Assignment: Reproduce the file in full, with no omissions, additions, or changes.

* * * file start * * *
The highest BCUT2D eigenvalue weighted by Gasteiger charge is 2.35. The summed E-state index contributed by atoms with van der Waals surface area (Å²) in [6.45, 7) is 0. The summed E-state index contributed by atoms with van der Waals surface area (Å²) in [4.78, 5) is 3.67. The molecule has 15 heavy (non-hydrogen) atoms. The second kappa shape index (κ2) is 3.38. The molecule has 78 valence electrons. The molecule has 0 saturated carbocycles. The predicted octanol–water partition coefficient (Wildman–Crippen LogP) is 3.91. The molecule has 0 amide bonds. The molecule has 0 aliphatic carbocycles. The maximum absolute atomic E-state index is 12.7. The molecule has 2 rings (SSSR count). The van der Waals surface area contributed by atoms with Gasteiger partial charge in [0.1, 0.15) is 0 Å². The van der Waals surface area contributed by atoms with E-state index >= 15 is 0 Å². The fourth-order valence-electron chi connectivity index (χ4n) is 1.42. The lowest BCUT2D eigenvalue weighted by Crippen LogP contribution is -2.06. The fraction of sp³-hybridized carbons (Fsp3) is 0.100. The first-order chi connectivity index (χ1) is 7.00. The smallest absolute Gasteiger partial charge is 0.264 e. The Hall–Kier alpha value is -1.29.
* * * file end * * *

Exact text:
The highest BCUT2D eigenvalue weighted by Gasteiger charge is 2.35. The summed E-state index contributed by atoms with van der Waals surface area (Å²) in [6.45, 7) is 0. The summed E-state index contributed by atoms with van der Waals surface area (Å²) in [4.78, 5) is 3.67. The molecule has 15 heavy (non-hydrogen) atoms. The second kappa shape index (κ2) is 3.38. The molecule has 78 valence electrons. The molecule has 0 saturated carbocycles. The predicted octanol–water partition coefficient (Wildman–Crippen LogP) is 3.91. The molecule has 0 amide bonds. The molecule has 0 aliphatic carbocycles. The maximum absolute atomic E-state index is 12.7. The molecule has 2 rings (SSSR count). The van der Waals surface area contributed by atoms with Gasteiger partial charge in [0.1, 0.15) is 0 Å². The van der Waals surface area contributed by atoms with E-state index >= 15 is 0 Å². The fourth-order valence-electron chi connectivity index (χ4n) is 1.42. The lowest BCUT2D eigenvalue weighted by Crippen LogP contribution is -2.06. The fraction of sp³-hybridized carbons (Fsp3) is 0.100. The first-order chi connectivity index (χ1) is 7.00. The smallest absolute Gasteiger partial charge is 0.264 e. The Hall–Kier alpha value is -1.29.